Getting to RAF Drem - Map
From Edinburgh, the west and north
From the south
Renowned originally for its vast expanses of arable farmland, East Lothian is better known nowadays for its golf courses, some of which have held world-class championships. Lying immediately to the east of Scotland's capital city of Edinburgh, the county has a wealth of history to its merit. Traprain Law is a lump in the landscape upon which ancient settlements and fortifications were built. Likewise, North Berwick Law on the coast which has been a lookout point throughout the centuries, with substantial remains of a Napoleonic period outpost as well as a World War Two bunker. Three early castles remain near the east coast of the county - Tantallon, Dirleton and Hailes, all rich with atmosphere, each preserved and open to the public.
During World War Two, the coast of East Lothian was heavily used for training. In the work-up prior to the D-Day Landings, the beaches and dunes were practice areas for Combined Operations work. Certain parts were target areas for Mosquitos, Beaufighters and other ground-attack aircraft, flying from RAF East Fortune and RAF Leuchars (across the Firth of Forth, in the county of Fife).
Dirleton - Gullane Area
The nearest villages to RAF Drem are those of Gullane and Dirleton, both of which have grown slightly in size from their World War Two days, but still manage to retain something of their original identity and atmosphere. There is a growing indication however, that new inhabitants are coming from outside the area - a trend caused by the age of the "city commuter". Edinburgh is less than one hour away by car. Fortunately, many individuals and groups have realised that East Lothian's "living memory" will not be living forever, and have taken steps to note down and preserve it. Such is the case with RAF Drem and the surrounding area. Those who lived through Drem's wartime years are few now, and therefore it is so important to secure the memories for the future. The author of these lines learned from a previous inhabitant of his cottage in Dirleton, that it was almost burned to the ground by a German incendiary bomb which blazed at the back door. He has also found spent .303 cases in the garden, with rusty remains of links attached - relics of overhead aerial battles.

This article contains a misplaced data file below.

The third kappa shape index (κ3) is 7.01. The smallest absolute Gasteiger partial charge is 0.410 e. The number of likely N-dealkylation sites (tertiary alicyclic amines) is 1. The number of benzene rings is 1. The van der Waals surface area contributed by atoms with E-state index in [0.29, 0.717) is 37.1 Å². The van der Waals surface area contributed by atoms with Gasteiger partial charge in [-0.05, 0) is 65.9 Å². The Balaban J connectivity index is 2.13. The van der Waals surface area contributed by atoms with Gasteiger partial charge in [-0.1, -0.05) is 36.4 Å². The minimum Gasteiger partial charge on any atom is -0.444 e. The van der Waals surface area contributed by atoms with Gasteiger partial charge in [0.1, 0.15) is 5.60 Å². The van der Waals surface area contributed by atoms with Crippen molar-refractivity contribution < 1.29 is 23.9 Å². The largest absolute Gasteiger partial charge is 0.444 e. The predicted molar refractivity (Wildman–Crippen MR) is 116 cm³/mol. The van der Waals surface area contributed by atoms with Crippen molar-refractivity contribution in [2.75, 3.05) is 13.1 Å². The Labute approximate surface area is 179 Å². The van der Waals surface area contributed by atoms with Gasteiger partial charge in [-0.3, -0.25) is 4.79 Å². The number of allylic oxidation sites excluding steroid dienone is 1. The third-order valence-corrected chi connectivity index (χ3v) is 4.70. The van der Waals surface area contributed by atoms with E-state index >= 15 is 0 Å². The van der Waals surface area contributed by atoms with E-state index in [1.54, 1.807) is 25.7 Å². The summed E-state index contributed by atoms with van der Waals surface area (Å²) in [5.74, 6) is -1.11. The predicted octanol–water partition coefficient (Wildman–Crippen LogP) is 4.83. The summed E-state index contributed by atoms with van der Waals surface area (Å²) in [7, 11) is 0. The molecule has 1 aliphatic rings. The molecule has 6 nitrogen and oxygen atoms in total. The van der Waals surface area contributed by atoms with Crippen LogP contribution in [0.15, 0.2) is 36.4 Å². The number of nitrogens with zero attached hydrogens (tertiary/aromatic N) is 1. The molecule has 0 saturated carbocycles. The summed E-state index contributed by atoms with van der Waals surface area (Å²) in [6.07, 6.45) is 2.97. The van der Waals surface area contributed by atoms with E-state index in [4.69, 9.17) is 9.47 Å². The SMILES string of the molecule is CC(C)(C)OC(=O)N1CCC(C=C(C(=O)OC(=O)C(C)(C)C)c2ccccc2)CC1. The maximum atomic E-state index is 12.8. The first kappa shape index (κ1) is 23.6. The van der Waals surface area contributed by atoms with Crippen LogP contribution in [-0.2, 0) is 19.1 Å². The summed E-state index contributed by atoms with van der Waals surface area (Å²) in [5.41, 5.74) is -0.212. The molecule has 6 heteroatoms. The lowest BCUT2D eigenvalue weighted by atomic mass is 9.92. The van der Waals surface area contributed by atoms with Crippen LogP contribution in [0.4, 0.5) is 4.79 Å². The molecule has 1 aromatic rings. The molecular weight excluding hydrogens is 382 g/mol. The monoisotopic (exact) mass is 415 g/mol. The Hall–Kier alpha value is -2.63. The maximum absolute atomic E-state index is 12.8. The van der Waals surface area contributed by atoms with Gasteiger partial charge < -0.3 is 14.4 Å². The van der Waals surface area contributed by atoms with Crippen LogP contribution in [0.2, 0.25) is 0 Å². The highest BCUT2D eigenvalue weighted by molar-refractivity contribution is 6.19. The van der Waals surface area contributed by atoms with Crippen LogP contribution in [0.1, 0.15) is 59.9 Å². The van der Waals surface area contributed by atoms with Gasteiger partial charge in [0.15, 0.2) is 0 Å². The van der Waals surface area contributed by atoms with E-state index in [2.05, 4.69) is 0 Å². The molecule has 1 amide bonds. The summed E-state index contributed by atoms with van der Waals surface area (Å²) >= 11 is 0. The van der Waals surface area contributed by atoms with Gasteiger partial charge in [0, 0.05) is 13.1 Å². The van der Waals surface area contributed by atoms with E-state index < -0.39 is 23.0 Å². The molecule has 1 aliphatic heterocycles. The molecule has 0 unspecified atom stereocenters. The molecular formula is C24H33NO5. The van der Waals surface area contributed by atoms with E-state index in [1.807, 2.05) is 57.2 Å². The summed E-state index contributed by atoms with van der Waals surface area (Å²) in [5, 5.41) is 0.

A top secret radar station was located near Dirleton, just a mile north of the airfield. The old buildings remain, now converted to a dwelling house. Few looking at it would realise that this was a highly restricted establishment sixty-odd years ago. The only hints to its original purpose are the dispersed air raid shelters.
The RAF station took its last name from the small village to the south, the main feature being its railway station and junction. This was a "request stop" on the east coast mainline and would have been the entry and exit point for airmen and women posted to RAF Drem throughout the war.
Getting to RAF Drem